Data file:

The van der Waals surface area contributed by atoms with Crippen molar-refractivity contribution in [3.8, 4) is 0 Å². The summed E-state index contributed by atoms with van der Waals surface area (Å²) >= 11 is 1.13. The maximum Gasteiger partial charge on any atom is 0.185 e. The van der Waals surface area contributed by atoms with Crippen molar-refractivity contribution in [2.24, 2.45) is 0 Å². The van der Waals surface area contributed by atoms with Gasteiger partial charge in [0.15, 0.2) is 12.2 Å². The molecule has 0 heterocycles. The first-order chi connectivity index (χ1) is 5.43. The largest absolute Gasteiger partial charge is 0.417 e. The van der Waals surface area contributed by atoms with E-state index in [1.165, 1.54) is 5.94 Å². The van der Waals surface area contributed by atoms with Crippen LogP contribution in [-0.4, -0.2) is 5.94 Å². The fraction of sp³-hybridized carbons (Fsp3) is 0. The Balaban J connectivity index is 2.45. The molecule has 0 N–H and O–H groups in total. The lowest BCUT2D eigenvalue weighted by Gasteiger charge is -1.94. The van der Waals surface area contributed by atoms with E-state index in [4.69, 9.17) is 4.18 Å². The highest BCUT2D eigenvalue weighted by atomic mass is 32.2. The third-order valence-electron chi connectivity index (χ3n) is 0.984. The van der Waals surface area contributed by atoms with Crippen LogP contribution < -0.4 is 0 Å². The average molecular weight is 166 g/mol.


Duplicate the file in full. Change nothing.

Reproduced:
The van der Waals surface area contributed by atoms with Crippen molar-refractivity contribution in [3.8, 4) is 0 Å². The summed E-state index contributed by atoms with van der Waals surface area (Å²) >= 11 is 1.13. The maximum Gasteiger partial charge on any atom is 0.185 e. The van der Waals surface area contributed by atoms with Crippen molar-refractivity contribution in [2.24, 2.45) is 0 Å². The van der Waals surface area contributed by atoms with Gasteiger partial charge in [0.15, 0.2) is 12.2 Å². The molecule has 0 heterocycles. The first-order chi connectivity index (χ1) is 5.43. The largest absolute Gasteiger partial charge is 0.417 e. The van der Waals surface area contributed by atoms with E-state index in [1.165, 1.54) is 5.94 Å². The van der Waals surface area contributed by atoms with Crippen LogP contribution in [-0.4, -0.2) is 5.94 Å². The fraction of sp³-hybridized carbons (Fsp3) is 0. The Balaban J connectivity index is 2.45. The molecule has 0 N–H and O–H groups in total. The lowest BCUT2D eigenvalue weighted by Gasteiger charge is -1.94. The van der Waals surface area contributed by atoms with E-state index in [4.69, 9.17) is 4.18 Å². The highest BCUT2D eigenvalue weighted by atomic mass is 32.2. The third-order valence-electron chi connectivity index (χ3n) is 0.984. The van der Waals surface area contributed by atoms with Crippen LogP contribution < -0.4 is 0 Å². The average molecular weight is 166 g/mol.